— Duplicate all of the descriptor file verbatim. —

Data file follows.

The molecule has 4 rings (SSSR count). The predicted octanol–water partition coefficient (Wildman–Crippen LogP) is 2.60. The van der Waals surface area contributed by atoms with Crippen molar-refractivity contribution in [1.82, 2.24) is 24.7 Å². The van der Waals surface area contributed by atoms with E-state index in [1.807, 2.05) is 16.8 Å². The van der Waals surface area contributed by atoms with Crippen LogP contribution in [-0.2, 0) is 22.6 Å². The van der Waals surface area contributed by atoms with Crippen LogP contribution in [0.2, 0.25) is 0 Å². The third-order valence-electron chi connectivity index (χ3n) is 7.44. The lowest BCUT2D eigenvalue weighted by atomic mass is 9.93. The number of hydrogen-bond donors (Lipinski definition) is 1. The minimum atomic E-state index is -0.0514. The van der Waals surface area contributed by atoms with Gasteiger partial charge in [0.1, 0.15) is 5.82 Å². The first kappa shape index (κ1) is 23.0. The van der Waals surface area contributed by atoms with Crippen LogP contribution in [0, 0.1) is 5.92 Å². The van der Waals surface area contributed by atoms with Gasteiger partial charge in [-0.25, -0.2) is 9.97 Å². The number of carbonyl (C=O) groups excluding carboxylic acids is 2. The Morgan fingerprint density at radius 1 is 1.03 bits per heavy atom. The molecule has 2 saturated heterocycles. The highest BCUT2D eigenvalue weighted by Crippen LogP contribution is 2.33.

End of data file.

The molecule has 4 rings (SSSR count). The predicted octanol–water partition coefficient (Wildman–Crippen LogP) is 2.60. The van der Waals surface area contributed by atoms with Crippen molar-refractivity contribution in [1.82, 2.24) is 24.7 Å². The van der Waals surface area contributed by atoms with E-state index in [1.807, 2.05) is 16.8 Å². The van der Waals surface area contributed by atoms with Crippen LogP contribution in [-0.2, 0) is 22.6 Å². The van der Waals surface area contributed by atoms with Crippen LogP contribution in [0.2, 0.25) is 0 Å². The third-order valence-electron chi connectivity index (χ3n) is 7.44. The lowest BCUT2D eigenvalue weighted by atomic mass is 9.93. The number of hydrogen-bond donors (Lipinski definition) is 1. The minimum atomic E-state index is -0.0514. The van der Waals surface area contributed by atoms with Gasteiger partial charge in [0.1, 0.15) is 5.82 Å². The first kappa shape index (κ1) is 23.0. The van der Waals surface area contributed by atoms with Crippen LogP contribution in [0, 0.1) is 5.92 Å². The van der Waals surface area contributed by atoms with Gasteiger partial charge in [-0.25, -0.2) is 9.97 Å². The number of carbonyl (C=O) groups excluding carboxylic acids is 2. The Morgan fingerprint density at radius 1 is 1.03 bits per heavy atom. The molecule has 2 saturated heterocycles. The highest BCUT2D eigenvalue weighted by Crippen LogP contribution is 2.33.